Emily Maitlis monologue row being investigated by Ofcom

PA

The TV broadcasting watchdog is looking into the Emily Maitlis monologue row.

The BBC previously ruled that the presenter’s comments, on Newsnight, about Dominic Cummings, breached impartiality rules.

The complaint is now with Ofcom “so subject to our decision making at the moment”, Dame Melanie Dawes, chief executive of the regulator, said.

Ofcom received the complaint, from an individual not satisfied with the BBC process, in the last couple of weeks, she told MPs on the Digital, Culture, Media and Sport Committee.

To view this content, you'll need to update your privacy settings.
Please click here to do so.

The BBC said earlier this year that “we believe the introduction we broadcast did not meet our standards of due impartiality”.

In her introduction, Maitlis said Mr Cummings, then Boris Johnson’s chief adviser, had “broken the rules” and “the country can see that, and it’s shocked the Government cannot”.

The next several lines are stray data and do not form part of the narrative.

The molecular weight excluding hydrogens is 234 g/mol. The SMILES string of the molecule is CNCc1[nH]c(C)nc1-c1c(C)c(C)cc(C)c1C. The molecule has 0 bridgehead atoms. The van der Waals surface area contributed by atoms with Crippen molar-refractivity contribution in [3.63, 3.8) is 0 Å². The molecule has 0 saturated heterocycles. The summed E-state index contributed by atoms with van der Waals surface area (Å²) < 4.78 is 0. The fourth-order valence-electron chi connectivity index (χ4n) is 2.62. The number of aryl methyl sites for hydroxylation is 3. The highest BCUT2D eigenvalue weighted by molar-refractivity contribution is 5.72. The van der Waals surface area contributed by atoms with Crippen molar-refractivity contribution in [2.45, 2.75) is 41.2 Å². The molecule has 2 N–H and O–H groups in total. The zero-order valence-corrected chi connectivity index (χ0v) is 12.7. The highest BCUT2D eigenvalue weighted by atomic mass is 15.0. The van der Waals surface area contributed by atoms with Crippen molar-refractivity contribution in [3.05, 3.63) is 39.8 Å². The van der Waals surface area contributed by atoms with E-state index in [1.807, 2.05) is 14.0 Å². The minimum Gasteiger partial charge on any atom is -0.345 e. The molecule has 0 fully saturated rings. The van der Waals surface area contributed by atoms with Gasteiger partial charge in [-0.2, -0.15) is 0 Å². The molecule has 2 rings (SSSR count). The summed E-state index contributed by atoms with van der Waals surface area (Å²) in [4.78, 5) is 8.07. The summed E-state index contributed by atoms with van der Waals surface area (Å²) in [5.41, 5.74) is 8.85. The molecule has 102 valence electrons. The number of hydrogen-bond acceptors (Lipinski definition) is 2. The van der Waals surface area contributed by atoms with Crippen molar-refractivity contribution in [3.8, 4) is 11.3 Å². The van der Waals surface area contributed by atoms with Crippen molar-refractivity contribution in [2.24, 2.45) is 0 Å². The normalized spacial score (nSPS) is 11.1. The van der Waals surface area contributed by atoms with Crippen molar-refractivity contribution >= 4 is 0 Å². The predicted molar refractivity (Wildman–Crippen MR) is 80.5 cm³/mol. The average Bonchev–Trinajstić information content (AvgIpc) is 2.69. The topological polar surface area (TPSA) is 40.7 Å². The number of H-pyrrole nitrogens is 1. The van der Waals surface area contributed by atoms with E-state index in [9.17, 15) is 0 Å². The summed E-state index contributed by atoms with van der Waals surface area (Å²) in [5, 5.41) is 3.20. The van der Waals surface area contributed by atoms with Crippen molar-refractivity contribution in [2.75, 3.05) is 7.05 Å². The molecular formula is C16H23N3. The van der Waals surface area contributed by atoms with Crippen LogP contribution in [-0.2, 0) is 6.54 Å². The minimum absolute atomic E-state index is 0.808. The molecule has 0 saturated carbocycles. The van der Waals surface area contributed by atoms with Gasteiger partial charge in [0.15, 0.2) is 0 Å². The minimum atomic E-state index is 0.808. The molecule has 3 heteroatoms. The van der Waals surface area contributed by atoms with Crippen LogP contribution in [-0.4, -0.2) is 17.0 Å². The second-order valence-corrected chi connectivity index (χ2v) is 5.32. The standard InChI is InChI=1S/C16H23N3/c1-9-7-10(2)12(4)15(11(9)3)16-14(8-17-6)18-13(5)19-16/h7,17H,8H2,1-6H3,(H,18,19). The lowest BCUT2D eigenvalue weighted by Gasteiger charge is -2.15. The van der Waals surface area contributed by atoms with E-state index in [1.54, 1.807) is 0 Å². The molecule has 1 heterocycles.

The Newsnight coverage centred on a trip by Mr Cummings from London to Durham during the lockdown.

Mr Cummings insisted he acted “reasonably and legally”.

MPs also complained, at the committee hearing into public service broadcasting, that Ofcom is “completely powerless” over streaming giant Netflix despite its “increasingly important role”.

Committee chairman Julian Knight said that “effectively Netflix (which is based in the Netherlands) is not regulated at all within the UK and you have to hope they will be good citizens.”

He accused the streaming giant of using “Holland as almost a flag of convenience in order to escape the type of regulations we have within the UK”.

The Ofcom chief also said she wanted the BBC to improve the way it covered trans issues, so that it did not cause offence.

The monologue was about Dominic Cummings
The monologue was about Dominic Cummings

“It’s something we’ve been talking to (campaigning organisation) Stonewall about,” she said.

“Can broadcasters (bring balance) in an appropriate way?…”

She denied she wanted to push out views from people like JK Rowling, saying: “It’s about making sure we give the right information to our broadcasters so they can steer their way through the debate without causing offence or bringing inappropriate questions to the table”.